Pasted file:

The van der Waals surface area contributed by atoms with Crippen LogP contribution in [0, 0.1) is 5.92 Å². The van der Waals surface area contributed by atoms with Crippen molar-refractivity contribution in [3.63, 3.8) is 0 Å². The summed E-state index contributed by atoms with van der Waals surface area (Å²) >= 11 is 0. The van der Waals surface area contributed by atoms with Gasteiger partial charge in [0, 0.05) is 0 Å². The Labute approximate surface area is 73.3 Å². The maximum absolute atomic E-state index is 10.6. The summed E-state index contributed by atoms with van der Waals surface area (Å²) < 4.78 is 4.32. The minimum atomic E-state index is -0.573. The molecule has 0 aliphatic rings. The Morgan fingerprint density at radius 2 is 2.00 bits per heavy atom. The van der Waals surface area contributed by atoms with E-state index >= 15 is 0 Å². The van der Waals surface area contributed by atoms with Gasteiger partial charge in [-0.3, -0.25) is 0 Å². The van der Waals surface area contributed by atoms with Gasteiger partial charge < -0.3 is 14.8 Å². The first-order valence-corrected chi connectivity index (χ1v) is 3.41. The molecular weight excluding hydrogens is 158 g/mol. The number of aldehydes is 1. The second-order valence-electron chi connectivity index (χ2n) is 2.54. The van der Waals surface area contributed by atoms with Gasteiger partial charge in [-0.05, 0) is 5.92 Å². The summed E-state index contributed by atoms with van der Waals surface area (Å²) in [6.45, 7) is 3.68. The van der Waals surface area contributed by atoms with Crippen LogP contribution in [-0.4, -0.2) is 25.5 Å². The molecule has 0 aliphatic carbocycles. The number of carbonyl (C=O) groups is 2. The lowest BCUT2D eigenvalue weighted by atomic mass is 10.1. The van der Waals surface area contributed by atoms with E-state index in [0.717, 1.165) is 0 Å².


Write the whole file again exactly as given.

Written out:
The van der Waals surface area contributed by atoms with Crippen LogP contribution in [0, 0.1) is 5.92 Å². The van der Waals surface area contributed by atoms with Crippen molar-refractivity contribution in [3.63, 3.8) is 0 Å². The summed E-state index contributed by atoms with van der Waals surface area (Å²) >= 11 is 0. The van der Waals surface area contributed by atoms with Gasteiger partial charge in [0, 0.05) is 0 Å². The Labute approximate surface area is 73.3 Å². The maximum absolute atomic E-state index is 10.6. The summed E-state index contributed by atoms with van der Waals surface area (Å²) < 4.78 is 4.32. The minimum atomic E-state index is -0.573. The molecule has 0 aliphatic rings. The Morgan fingerprint density at radius 2 is 2.00 bits per heavy atom. The van der Waals surface area contributed by atoms with E-state index >= 15 is 0 Å². The van der Waals surface area contributed by atoms with Gasteiger partial charge in [-0.3, -0.25) is 0 Å². The van der Waals surface area contributed by atoms with Gasteiger partial charge < -0.3 is 14.8 Å². The first-order valence-corrected chi connectivity index (χ1v) is 3.41. The molecular weight excluding hydrogens is 158 g/mol. The number of aldehydes is 1. The second-order valence-electron chi connectivity index (χ2n) is 2.54. The van der Waals surface area contributed by atoms with Gasteiger partial charge in [-0.05, 0) is 5.92 Å². The summed E-state index contributed by atoms with van der Waals surface area (Å²) in [6.45, 7) is 3.68. The van der Waals surface area contributed by atoms with Crippen LogP contribution in [-0.4, -0.2) is 25.5 Å². The molecule has 0 aliphatic carbocycles. The number of carbonyl (C=O) groups is 2. The lowest BCUT2D eigenvalue weighted by atomic mass is 10.1. The van der Waals surface area contributed by atoms with E-state index in [0.717, 1.165) is 0 Å².